Fourth Circuit Adopts Implied Certification Theory For Violations of Material Contract Terms and Rejects Challenge to Relator’s Standing Following Government’s Intervention
In U.S. ex rel. Badr v. Triple Canopy, Inc., 773 F.3d 628 (4th Cir. Jan. 8, 2015) the Court of Appeals for the Fourth Circuit recognized that the knowing violation of a contractual term can lead to FCA liability for false claims under an implied certification theory if the “Government’s decision to pay . . . would be influenced” by knowledge that the contractual provision had been violated; and the Court relied in part on “common sense” to assess the materiality of the provision. Further, in applying the “false statement” liability provision, the court reiterated that, when assessing whether a false statement is material to the government’s decision on payment, materiality under the FCA should be assessed objectively, not subjectively. Finally, the Court rejected the contention that the relator loses standing when the government intervenes.
The defendant in Triple Canopy contracted with the government to provide security at a military base in Iraq. 773 F.3d at 632. The contract required Triple Canopy to employ only those guards who had received weapons training and passed a marksmanship test. Id.The relator alleged, however, that Triple Canopy’s guards failed their marksmanship tests, and that Triple Canopy then falsified the guards’ marksmanship scorecards. Id. at 632-33. The federal contracting officer responsible for the contract then paid Triple Canopy’s invoices without reviewing the false scorecards. Id. at 633. The United States intervened; and the U.S. District Court for the Eastern District of Virginia subsequently granted Triple Canopy’s motion to dismiss. Id. The district court reasoned that the United States’ complaint-in-intervention failed to state a cause of action under § 3729(a)(1), the provision imposing liability for “false claims,” because it did not identify a false claim submitted to the government, and failed to state a cause of action under § 3729(a)(2), the provision imposing liability for “false statements,” because it did not allege that the false scorecards—the purported false statements—actually influenced the contracting officer’s decision to pay. Id. Moreover, the district court held that the United States’ intervention had stripped the relator of standing to assert his own claim based on the same conduct because the relator’s claims was “virtually indistinguishable” from the government’s. Id. at 633, 638.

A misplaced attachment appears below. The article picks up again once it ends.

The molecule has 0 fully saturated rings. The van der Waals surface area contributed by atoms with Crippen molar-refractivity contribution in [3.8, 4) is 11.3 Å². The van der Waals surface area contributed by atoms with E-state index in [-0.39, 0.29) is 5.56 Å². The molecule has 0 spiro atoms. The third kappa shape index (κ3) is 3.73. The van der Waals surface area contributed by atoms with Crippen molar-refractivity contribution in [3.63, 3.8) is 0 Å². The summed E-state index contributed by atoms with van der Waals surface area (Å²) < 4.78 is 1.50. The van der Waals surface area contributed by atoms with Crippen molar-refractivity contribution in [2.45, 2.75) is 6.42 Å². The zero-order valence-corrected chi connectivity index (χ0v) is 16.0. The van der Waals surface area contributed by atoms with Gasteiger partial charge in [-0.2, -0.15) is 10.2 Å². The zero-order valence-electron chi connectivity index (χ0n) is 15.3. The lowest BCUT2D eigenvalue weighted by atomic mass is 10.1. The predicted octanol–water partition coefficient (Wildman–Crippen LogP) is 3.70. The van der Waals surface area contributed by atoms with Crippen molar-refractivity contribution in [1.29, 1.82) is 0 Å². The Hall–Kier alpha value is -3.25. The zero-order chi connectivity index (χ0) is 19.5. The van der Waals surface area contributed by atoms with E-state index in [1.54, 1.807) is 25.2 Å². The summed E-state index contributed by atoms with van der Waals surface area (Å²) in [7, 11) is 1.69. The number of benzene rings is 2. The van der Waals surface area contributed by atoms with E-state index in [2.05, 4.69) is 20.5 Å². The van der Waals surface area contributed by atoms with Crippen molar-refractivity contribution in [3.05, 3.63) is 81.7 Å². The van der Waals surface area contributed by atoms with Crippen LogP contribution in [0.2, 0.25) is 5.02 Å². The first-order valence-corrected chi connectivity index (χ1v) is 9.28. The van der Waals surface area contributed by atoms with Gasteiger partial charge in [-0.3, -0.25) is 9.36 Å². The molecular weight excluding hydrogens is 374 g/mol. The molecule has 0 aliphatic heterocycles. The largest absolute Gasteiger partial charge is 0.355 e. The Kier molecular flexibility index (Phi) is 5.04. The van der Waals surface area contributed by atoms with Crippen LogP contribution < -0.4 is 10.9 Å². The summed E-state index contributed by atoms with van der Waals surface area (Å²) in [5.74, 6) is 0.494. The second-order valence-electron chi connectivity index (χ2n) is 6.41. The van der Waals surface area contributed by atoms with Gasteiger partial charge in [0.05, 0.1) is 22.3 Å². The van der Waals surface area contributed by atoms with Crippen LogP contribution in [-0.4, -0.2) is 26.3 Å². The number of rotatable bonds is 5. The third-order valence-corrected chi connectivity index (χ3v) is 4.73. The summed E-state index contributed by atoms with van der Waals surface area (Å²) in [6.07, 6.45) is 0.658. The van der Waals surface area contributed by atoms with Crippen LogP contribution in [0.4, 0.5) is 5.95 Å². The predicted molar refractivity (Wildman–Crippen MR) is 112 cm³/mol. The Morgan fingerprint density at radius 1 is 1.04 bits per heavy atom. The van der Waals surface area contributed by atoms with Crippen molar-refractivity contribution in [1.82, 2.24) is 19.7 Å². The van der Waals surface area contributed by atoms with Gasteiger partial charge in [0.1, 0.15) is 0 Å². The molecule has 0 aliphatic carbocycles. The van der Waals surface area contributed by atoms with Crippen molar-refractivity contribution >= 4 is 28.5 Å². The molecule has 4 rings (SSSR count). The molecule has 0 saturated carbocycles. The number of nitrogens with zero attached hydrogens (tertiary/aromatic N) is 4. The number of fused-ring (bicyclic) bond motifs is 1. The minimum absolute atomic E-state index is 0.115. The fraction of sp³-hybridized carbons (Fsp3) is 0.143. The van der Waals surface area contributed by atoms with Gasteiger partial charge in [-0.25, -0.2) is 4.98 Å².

The Court of Appeals reversed. While the court acknowledged the need to “guard against turning what is essentially a breach of contract claim into an FCA violation,” it held that a contractor nevertheless submits a false claim if, “with the requisite scienter, [it] ma[kes] a request for payment under a contract and ‘withh[olds] information about its noncompliance with material contractual requirements.’” Id. at 635 (quoting United States v. Sci. Applications Int’l Corp., 626 F.3d 1257, 1266 (D.C. Cir. 2010)). The court labeled this type of false claim an “implied certification” of compliance, but cautioned that the “rigid use of such labels can ‘do more to obscure than clarify’ the scope of the FCA.” Id. at 635 & n.3 (quoting U.S. ex rel. Hutcheson v. Blackstone Medical, Inc., 647 F.3d 377, 385 (1st Cir. 2011)).
Applying this standard, the court held that the complaint sufficiently alleged a knowing violation of a material contract requirement. The marksmanship requirement was material because it “had ‘a natural tendency to influence, or be capable of influencing,’ the Government’s decision to pay.” Id. at 637 (quoting 31 U.S.C. § 3729(b)(4)). According to the court, “common sense strongly suggests that the Government’s decision to pay a contractor for providing base security in an active combat zone would be influenced by knowledge that the guards could not, for lack of a better term, shoot straight.” Id. at 638. Further, the court held that Triple Canopy’s cover-up and the government’s decision to intervene both indicated that the marksmanship requirement was a condition of payment. Id. at 637 & n.5, 638. Therefore, it would be inconsistent with the FCA’s purpose—to reach “‘all types of fraud, without qualification’”—if Triple Canopy could “avoid liability because nothing on the ‘face’ of the invoice was objectively false.” Id. at 638 (quotingUnited States v. Neifert-White Co., 390 U.S. 228, 232 (1968)).
Turning to the § 3729(a)(2) claim, the court held that the court below “misaprehend[ed]” the legal standard because it assessed materiality subjectively rather than objectively. Id.at 639. Under a subjective standard, a contractor could “receive a windfall and escape FCA liability if . . . a Government employee fails to catch an otherwise material false statement”—a result at odds with the FCA’s language and purpose. Id. The district court thus “erred in focusing on the actual effect of the false statement rather than its potential effect.” Id.
Finally, the court held that the government’s decision to intervene did not divest the relator of standing to bring his own claim, noting that under the FCA’s plain language the relator has “the right to continue as a party to the action” when the government intervenes. Id. at 638. Based on this language, the court concluded that the district court erred in finding that the relator lacked standing to remain as a party to the action after the government intervened. Id.